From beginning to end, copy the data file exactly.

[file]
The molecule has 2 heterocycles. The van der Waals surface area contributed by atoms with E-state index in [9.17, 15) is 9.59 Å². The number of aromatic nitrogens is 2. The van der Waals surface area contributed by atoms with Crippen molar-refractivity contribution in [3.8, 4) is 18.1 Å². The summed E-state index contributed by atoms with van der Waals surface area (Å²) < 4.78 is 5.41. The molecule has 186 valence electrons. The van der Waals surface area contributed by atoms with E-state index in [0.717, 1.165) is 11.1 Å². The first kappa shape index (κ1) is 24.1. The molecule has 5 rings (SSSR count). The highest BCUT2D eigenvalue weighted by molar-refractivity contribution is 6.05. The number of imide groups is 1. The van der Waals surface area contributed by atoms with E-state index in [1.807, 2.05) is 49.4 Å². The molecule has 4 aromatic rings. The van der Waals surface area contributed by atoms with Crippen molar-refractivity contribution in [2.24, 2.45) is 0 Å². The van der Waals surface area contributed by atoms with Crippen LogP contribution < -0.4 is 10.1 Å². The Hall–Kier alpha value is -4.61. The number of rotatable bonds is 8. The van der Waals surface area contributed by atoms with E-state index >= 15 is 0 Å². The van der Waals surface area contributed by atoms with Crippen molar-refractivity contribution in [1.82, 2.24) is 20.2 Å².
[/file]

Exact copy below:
The molecule has 2 heterocycles. The van der Waals surface area contributed by atoms with E-state index in [9.17, 15) is 9.59 Å². The number of aromatic nitrogens is 2. The van der Waals surface area contributed by atoms with Crippen molar-refractivity contribution in [3.8, 4) is 18.1 Å². The summed E-state index contributed by atoms with van der Waals surface area (Å²) < 4.78 is 5.41. The molecule has 186 valence electrons. The van der Waals surface area contributed by atoms with E-state index in [0.717, 1.165) is 11.1 Å². The first kappa shape index (κ1) is 24.1. The molecule has 5 rings (SSSR count). The highest BCUT2D eigenvalue weighted by molar-refractivity contribution is 6.05. The number of imide groups is 1. The van der Waals surface area contributed by atoms with E-state index in [1.807, 2.05) is 49.4 Å². The molecule has 4 aromatic rings. The van der Waals surface area contributed by atoms with Crippen molar-refractivity contribution in [2.24, 2.45) is 0 Å². The van der Waals surface area contributed by atoms with Crippen LogP contribution < -0.4 is 10.1 Å². The Hall–Kier alpha value is -4.61. The number of rotatable bonds is 8. The van der Waals surface area contributed by atoms with E-state index >= 15 is 0 Å². The van der Waals surface area contributed by atoms with Crippen molar-refractivity contribution in [1.82, 2.24) is 20.2 Å².